Of course, we don’t know what is next and how that might change this dynamic. We have ongoing expenses that are due regardless of whether we are on sites or not (good practice to understand discretionary spending). Going to zero revenue would have an immediate impact on the Balance Sheet although fortunately we are in a healthy place to enter into this situation, and could manage through potential changes to the current plan, with critical decision making. Furthermore, there is the lost opportunity and revenues that will show up in the annual P and L which we will never be able to recoup.
We have work committed for a portion of the remainder of the year but still would need more to fill it out and bring everyone back for longer than the jobs we have running, and which will restart or commence once it is considered safe. We have a number of prospects and are currently confident in our ability to do so. This is where the crux of the issue lies, differently, here. If this was a typical recession, we would be able to know what we have, when it will end and understand how to “sell into” and make critical adjustments for the for-see-able future, based upon the current and projected 6-12-month outlook. We could then expect a “return to normal” and make decisions consistent with that eventuality. Historical models and logical prognostication can guide those decisions. Here of course, we are in unprecedented turmoil with little ability to understand the profound effect this may have on our business and in fact the way we do business in the immediate future and onward.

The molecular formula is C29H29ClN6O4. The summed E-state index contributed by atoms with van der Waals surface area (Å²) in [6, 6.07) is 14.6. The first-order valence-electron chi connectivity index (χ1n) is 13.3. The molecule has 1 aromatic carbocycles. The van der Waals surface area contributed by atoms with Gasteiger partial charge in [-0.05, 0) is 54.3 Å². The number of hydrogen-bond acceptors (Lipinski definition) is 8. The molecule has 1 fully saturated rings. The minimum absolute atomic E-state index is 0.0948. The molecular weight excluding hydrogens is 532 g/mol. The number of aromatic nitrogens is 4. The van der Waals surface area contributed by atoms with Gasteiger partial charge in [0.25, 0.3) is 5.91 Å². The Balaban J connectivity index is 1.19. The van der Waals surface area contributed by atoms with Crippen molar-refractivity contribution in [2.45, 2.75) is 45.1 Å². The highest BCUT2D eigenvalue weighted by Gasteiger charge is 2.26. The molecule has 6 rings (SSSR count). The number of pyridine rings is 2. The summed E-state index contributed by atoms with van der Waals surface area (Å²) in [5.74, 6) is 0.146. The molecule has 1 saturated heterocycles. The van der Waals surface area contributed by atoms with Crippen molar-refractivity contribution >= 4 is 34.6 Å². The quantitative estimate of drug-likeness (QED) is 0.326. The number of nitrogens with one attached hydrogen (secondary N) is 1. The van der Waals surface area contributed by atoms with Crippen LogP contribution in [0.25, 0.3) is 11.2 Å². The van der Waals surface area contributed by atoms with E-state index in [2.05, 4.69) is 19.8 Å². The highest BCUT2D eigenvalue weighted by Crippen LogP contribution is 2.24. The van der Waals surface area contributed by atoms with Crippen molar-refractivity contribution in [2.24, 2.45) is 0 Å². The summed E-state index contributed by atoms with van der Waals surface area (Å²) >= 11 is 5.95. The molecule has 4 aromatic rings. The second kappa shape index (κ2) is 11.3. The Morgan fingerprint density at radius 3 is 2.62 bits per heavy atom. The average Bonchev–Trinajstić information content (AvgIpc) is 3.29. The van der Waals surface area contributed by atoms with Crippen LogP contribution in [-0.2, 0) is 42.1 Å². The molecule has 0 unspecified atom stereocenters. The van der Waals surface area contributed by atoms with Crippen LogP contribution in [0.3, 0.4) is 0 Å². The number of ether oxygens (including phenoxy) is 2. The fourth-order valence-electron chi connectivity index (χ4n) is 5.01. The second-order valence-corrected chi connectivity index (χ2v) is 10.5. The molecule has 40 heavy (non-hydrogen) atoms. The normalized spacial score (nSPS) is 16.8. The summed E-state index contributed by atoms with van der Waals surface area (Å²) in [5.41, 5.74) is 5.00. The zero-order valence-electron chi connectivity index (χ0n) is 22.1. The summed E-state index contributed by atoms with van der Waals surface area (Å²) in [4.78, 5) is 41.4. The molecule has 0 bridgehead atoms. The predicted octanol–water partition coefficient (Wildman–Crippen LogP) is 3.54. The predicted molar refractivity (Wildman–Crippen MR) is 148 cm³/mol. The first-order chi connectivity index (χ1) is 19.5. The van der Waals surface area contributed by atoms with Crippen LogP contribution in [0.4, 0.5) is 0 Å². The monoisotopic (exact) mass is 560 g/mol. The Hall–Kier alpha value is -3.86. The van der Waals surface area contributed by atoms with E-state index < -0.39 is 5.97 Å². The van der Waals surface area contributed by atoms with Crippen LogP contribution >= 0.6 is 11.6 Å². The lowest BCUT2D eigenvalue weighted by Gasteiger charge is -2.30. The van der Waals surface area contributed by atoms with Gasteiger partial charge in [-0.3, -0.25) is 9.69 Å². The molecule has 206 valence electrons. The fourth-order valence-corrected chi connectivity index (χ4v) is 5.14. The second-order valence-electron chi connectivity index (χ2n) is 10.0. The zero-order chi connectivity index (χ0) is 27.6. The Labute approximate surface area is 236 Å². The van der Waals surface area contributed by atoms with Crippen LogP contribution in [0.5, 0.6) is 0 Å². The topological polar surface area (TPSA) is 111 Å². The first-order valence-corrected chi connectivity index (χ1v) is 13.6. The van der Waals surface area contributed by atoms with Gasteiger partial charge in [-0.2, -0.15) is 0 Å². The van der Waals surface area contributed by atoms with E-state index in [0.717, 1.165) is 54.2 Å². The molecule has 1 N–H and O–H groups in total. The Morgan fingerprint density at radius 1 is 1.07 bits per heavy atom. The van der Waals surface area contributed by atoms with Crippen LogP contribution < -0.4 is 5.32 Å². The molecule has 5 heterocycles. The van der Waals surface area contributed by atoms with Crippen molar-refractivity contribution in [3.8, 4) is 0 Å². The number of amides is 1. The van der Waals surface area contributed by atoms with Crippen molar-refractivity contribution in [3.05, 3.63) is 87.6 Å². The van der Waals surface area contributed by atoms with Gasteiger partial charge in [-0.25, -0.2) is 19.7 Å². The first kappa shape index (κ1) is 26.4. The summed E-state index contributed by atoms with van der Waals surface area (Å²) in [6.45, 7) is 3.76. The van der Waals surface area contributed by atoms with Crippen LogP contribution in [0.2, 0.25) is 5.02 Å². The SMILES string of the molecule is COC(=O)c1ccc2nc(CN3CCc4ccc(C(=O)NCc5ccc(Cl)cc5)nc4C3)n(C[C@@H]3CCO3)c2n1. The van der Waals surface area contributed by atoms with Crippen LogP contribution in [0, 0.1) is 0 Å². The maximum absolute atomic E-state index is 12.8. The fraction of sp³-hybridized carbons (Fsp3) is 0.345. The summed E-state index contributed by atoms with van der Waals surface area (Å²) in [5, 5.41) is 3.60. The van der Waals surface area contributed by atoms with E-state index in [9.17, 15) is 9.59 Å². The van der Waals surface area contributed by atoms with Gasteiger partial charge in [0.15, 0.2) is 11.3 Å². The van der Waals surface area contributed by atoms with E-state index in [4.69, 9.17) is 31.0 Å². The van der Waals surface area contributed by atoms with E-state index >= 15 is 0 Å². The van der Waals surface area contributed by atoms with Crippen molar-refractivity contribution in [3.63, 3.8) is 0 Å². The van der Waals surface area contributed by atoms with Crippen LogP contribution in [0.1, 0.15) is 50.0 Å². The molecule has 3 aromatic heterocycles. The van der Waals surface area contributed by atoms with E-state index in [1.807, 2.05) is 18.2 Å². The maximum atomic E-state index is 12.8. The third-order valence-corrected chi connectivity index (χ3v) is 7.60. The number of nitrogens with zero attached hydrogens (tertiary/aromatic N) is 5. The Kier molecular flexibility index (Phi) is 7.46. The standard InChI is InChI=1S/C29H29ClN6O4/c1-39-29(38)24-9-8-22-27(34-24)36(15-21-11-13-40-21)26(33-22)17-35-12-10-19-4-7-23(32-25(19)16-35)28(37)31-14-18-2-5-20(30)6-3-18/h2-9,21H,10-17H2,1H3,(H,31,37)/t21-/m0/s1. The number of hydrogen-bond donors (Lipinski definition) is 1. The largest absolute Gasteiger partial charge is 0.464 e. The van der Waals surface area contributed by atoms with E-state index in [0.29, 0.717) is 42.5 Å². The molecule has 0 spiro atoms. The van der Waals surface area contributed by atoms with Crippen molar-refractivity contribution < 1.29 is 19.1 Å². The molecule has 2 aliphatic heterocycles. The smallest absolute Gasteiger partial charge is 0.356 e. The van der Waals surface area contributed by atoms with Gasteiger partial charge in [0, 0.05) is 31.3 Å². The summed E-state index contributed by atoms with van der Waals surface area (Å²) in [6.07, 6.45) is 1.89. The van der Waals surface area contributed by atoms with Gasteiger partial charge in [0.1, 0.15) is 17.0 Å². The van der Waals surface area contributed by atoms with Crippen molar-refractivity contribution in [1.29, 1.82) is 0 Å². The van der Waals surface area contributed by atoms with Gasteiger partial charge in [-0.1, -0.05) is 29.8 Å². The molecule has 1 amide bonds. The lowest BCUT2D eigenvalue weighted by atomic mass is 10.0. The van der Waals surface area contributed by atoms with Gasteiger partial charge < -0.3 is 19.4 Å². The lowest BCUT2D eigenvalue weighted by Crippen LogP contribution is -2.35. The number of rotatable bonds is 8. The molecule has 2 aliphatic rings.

We are working on a week by week basis on how to proceed. Developing alternate scenarios and possible “maneuvers” to be prepared as the landscape changes. Some things that affect us, will be beyond our control. We must remain nimble and lean, vigilant, and aware. In this it is familiar, but that’s where it ends. It’s the unknown and the fear which can be exhausting if you focus on it, and who can’t from time to time. The responsibility we have though is to maintain our composure and level-headed critical thinking to make the best moves with the information at hand for our people, our clients, and our company.